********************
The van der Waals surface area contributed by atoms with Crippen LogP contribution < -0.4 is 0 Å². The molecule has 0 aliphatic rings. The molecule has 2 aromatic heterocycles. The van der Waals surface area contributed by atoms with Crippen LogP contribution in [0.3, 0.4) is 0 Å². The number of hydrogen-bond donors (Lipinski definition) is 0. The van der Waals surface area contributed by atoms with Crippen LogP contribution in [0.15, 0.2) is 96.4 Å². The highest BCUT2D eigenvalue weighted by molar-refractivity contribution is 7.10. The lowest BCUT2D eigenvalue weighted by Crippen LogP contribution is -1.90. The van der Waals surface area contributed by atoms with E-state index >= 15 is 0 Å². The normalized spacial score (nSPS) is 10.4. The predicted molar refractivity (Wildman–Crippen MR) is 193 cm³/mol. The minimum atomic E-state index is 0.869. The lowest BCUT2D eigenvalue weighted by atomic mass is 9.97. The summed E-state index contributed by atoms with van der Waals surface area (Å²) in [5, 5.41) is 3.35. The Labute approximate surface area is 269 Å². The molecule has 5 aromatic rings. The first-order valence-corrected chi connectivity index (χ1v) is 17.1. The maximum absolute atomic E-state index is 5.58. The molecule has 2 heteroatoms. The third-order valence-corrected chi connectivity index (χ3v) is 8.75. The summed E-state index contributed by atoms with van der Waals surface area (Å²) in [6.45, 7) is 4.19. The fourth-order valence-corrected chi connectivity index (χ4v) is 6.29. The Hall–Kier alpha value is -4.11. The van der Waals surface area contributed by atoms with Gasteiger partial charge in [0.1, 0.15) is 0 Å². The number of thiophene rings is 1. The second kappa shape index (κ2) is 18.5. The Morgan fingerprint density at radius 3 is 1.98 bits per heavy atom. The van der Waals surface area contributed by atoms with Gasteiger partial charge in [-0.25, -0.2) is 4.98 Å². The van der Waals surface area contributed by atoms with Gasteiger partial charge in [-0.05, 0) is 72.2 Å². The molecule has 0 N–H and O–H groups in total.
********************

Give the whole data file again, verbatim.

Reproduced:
The van der Waals surface area contributed by atoms with Crippen LogP contribution < -0.4 is 0 Å². The molecule has 0 aliphatic rings. The molecule has 2 aromatic heterocycles. The van der Waals surface area contributed by atoms with Crippen LogP contribution in [0.3, 0.4) is 0 Å². The number of hydrogen-bond donors (Lipinski definition) is 0. The van der Waals surface area contributed by atoms with Crippen LogP contribution in [0.15, 0.2) is 96.4 Å². The highest BCUT2D eigenvalue weighted by molar-refractivity contribution is 7.10. The lowest BCUT2D eigenvalue weighted by Crippen LogP contribution is -1.90. The van der Waals surface area contributed by atoms with E-state index >= 15 is 0 Å². The normalized spacial score (nSPS) is 10.4. The predicted molar refractivity (Wildman–Crippen MR) is 193 cm³/mol. The minimum atomic E-state index is 0.869. The lowest BCUT2D eigenvalue weighted by atomic mass is 9.97. The summed E-state index contributed by atoms with van der Waals surface area (Å²) in [5, 5.41) is 3.35. The Labute approximate surface area is 269 Å². The molecule has 5 aromatic rings. The first-order valence-corrected chi connectivity index (χ1v) is 17.1. The maximum absolute atomic E-state index is 5.58. The molecule has 2 heteroatoms. The third-order valence-corrected chi connectivity index (χ3v) is 8.75. The summed E-state index contributed by atoms with van der Waals surface area (Å²) in [6.45, 7) is 4.19. The fourth-order valence-corrected chi connectivity index (χ4v) is 6.29. The Hall–Kier alpha value is -4.11. The van der Waals surface area contributed by atoms with Gasteiger partial charge in [0.1, 0.15) is 0 Å². The number of thiophene rings is 1. The second kappa shape index (κ2) is 18.5. The Morgan fingerprint density at radius 3 is 1.98 bits per heavy atom. The van der Waals surface area contributed by atoms with Gasteiger partial charge in [-0.25, -0.2) is 4.98 Å². The van der Waals surface area contributed by atoms with Gasteiger partial charge in [-0.05, 0) is 72.2 Å². The molecule has 0 N–H and O–H groups in total.